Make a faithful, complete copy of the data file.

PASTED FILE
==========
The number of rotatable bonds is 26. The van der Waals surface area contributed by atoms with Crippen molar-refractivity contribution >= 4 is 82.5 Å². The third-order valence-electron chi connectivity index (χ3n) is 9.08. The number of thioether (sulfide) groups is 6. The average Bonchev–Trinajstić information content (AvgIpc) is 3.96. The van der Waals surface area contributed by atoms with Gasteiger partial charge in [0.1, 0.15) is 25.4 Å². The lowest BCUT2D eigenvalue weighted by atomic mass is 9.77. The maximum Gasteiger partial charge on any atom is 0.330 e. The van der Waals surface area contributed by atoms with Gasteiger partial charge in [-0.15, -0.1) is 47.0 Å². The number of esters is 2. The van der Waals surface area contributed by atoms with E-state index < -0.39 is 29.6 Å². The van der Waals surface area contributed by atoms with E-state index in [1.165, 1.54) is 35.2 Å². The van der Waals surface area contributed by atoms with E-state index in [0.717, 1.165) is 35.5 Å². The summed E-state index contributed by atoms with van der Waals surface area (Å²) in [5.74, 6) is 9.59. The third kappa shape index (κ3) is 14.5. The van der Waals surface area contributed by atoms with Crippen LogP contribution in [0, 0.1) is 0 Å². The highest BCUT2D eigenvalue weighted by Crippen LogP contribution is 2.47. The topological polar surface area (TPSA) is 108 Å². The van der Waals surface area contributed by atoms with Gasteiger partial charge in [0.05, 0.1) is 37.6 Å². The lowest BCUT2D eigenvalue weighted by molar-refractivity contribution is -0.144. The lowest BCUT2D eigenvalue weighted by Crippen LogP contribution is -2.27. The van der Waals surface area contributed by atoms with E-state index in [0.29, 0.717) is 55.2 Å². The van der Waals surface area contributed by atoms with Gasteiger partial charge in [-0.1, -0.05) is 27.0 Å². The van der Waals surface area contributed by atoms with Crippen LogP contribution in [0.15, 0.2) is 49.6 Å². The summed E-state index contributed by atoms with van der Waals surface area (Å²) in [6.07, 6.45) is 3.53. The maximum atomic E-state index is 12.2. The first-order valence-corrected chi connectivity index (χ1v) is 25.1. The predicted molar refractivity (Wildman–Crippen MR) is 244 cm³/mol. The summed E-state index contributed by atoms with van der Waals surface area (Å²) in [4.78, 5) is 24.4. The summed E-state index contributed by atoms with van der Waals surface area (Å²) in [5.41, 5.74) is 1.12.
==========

The number of rotatable bonds is 26. The van der Waals surface area contributed by atoms with Crippen molar-refractivity contribution >= 4 is 82.5 Å². The third-order valence-electron chi connectivity index (χ3n) is 9.08. The number of thioether (sulfide) groups is 6. The average Bonchev–Trinajstić information content (AvgIpc) is 3.96. The van der Waals surface area contributed by atoms with Gasteiger partial charge in [0.1, 0.15) is 25.4 Å². The lowest BCUT2D eigenvalue weighted by atomic mass is 9.77. The maximum Gasteiger partial charge on any atom is 0.330 e. The van der Waals surface area contributed by atoms with Gasteiger partial charge in [-0.15, -0.1) is 47.0 Å². The number of esters is 2. The van der Waals surface area contributed by atoms with E-state index < -0.39 is 29.6 Å². The van der Waals surface area contributed by atoms with E-state index in [1.165, 1.54) is 35.2 Å². The van der Waals surface area contributed by atoms with E-state index in [0.717, 1.165) is 35.5 Å². The summed E-state index contributed by atoms with van der Waals surface area (Å²) in [5.74, 6) is 9.59. The third kappa shape index (κ3) is 14.5. The van der Waals surface area contributed by atoms with Crippen LogP contribution in [0, 0.1) is 0 Å². The highest BCUT2D eigenvalue weighted by Crippen LogP contribution is 2.47. The topological polar surface area (TPSA) is 108 Å². The van der Waals surface area contributed by atoms with Gasteiger partial charge in [0.05, 0.1) is 37.6 Å². The lowest BCUT2D eigenvalue weighted by molar-refractivity contribution is -0.144. The lowest BCUT2D eigenvalue weighted by Crippen LogP contribution is -2.27. The van der Waals surface area contributed by atoms with E-state index in [0.29, 0.717) is 55.2 Å². The van der Waals surface area contributed by atoms with Gasteiger partial charge in [-0.1, -0.05) is 27.0 Å². The van der Waals surface area contributed by atoms with Crippen LogP contribution in [0.15, 0.2) is 49.6 Å². The summed E-state index contributed by atoms with van der Waals surface area (Å²) in [6.07, 6.45) is 3.53. The maximum atomic E-state index is 12.2. The first-order valence-corrected chi connectivity index (χ1v) is 25.1. The predicted molar refractivity (Wildman–Crippen MR) is 244 cm³/mol. The summed E-state index contributed by atoms with van der Waals surface area (Å²) in [4.78, 5) is 24.4. The summed E-state index contributed by atoms with van der Waals surface area (Å²) in [5.41, 5.74) is 1.12.